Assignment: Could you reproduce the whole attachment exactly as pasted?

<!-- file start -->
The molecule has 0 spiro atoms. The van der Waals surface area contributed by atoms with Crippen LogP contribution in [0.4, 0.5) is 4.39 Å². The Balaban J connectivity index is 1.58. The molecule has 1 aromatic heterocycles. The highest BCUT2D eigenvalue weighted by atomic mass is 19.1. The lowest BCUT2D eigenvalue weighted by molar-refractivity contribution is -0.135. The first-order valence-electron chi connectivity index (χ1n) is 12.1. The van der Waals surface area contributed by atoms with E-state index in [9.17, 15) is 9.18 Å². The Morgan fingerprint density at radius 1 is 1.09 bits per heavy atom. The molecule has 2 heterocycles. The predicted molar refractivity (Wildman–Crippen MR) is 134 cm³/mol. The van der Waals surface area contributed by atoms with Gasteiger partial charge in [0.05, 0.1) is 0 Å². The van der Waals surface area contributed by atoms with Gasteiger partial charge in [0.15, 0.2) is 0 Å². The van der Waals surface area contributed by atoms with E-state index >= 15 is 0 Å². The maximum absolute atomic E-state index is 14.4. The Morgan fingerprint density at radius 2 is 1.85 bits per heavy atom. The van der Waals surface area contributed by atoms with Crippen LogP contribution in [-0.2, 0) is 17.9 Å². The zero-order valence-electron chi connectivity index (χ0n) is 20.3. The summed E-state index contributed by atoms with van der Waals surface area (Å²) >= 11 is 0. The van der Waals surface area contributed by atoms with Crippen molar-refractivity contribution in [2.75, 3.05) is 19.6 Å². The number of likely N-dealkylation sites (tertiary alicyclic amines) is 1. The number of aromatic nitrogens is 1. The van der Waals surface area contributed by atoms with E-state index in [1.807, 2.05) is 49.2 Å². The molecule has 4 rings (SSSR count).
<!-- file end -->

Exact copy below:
The molecule has 0 spiro atoms. The van der Waals surface area contributed by atoms with Crippen LogP contribution in [0.4, 0.5) is 4.39 Å². The Balaban J connectivity index is 1.58. The molecule has 1 aromatic heterocycles. The highest BCUT2D eigenvalue weighted by atomic mass is 19.1. The lowest BCUT2D eigenvalue weighted by molar-refractivity contribution is -0.135. The first-order valence-electron chi connectivity index (χ1n) is 12.1. The van der Waals surface area contributed by atoms with E-state index in [9.17, 15) is 9.18 Å². The Morgan fingerprint density at radius 1 is 1.09 bits per heavy atom. The molecule has 2 heterocycles. The predicted molar refractivity (Wildman–Crippen MR) is 134 cm³/mol. The van der Waals surface area contributed by atoms with Gasteiger partial charge in [0.05, 0.1) is 0 Å². The van der Waals surface area contributed by atoms with Gasteiger partial charge in [0.15, 0.2) is 0 Å². The van der Waals surface area contributed by atoms with E-state index >= 15 is 0 Å². The maximum absolute atomic E-state index is 14.4. The Morgan fingerprint density at radius 2 is 1.85 bits per heavy atom. The van der Waals surface area contributed by atoms with Crippen LogP contribution in [-0.2, 0) is 17.9 Å². The zero-order valence-electron chi connectivity index (χ0n) is 20.3. The summed E-state index contributed by atoms with van der Waals surface area (Å²) >= 11 is 0. The van der Waals surface area contributed by atoms with Crippen molar-refractivity contribution in [2.75, 3.05) is 19.6 Å². The number of likely N-dealkylation sites (tertiary alicyclic amines) is 1. The number of aromatic nitrogens is 1. The van der Waals surface area contributed by atoms with E-state index in [1.807, 2.05) is 49.2 Å². The molecule has 4 rings (SSSR count).